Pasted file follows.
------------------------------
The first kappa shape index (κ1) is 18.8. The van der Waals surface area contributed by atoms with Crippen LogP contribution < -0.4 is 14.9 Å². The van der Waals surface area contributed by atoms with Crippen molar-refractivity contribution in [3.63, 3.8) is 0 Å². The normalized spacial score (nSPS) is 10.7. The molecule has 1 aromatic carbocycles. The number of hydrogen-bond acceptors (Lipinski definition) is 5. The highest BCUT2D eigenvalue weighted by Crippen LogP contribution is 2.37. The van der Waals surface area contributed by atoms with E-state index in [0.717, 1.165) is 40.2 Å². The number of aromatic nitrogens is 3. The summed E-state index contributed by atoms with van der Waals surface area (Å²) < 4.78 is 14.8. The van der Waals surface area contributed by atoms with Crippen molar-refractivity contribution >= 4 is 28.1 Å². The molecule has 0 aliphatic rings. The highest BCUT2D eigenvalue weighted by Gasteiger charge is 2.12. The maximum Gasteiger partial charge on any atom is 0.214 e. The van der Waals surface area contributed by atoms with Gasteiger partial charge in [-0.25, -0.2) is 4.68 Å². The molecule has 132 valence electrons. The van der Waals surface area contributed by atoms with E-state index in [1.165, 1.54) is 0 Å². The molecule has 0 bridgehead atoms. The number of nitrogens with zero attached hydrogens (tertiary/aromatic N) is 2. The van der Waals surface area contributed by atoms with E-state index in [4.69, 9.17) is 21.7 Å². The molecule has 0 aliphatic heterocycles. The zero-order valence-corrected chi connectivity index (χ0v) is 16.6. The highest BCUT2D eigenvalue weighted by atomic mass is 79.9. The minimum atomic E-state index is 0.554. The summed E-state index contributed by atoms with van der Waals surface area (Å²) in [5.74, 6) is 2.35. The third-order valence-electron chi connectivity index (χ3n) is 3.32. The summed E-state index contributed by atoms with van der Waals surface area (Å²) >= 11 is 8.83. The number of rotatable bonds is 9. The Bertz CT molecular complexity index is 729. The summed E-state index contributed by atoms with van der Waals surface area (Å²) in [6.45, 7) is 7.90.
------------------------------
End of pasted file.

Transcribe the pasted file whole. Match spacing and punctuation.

The first kappa shape index (κ1) is 18.8. The van der Waals surface area contributed by atoms with Crippen LogP contribution < -0.4 is 14.9 Å². The van der Waals surface area contributed by atoms with Crippen molar-refractivity contribution in [3.63, 3.8) is 0 Å². The normalized spacial score (nSPS) is 10.7. The molecule has 1 aromatic carbocycles. The number of hydrogen-bond acceptors (Lipinski definition) is 5. The highest BCUT2D eigenvalue weighted by Crippen LogP contribution is 2.37. The van der Waals surface area contributed by atoms with E-state index in [0.717, 1.165) is 40.2 Å². The number of aromatic nitrogens is 3. The summed E-state index contributed by atoms with van der Waals surface area (Å²) < 4.78 is 14.8. The van der Waals surface area contributed by atoms with Crippen molar-refractivity contribution >= 4 is 28.1 Å². The molecule has 0 aliphatic rings. The highest BCUT2D eigenvalue weighted by Gasteiger charge is 2.12. The maximum Gasteiger partial charge on any atom is 0.214 e. The van der Waals surface area contributed by atoms with Gasteiger partial charge in [-0.25, -0.2) is 4.68 Å². The molecule has 132 valence electrons. The van der Waals surface area contributed by atoms with E-state index in [1.165, 1.54) is 0 Å². The molecule has 0 bridgehead atoms. The number of nitrogens with zero attached hydrogens (tertiary/aromatic N) is 2. The van der Waals surface area contributed by atoms with E-state index in [4.69, 9.17) is 21.7 Å². The molecule has 0 aliphatic heterocycles. The zero-order valence-corrected chi connectivity index (χ0v) is 16.6. The highest BCUT2D eigenvalue weighted by atomic mass is 79.9. The minimum atomic E-state index is 0.554. The summed E-state index contributed by atoms with van der Waals surface area (Å²) in [5.74, 6) is 2.35. The third-order valence-electron chi connectivity index (χ3n) is 3.32. The summed E-state index contributed by atoms with van der Waals surface area (Å²) >= 11 is 8.83. The number of rotatable bonds is 9. The Bertz CT molecular complexity index is 729. The summed E-state index contributed by atoms with van der Waals surface area (Å²) in [6.45, 7) is 7.90.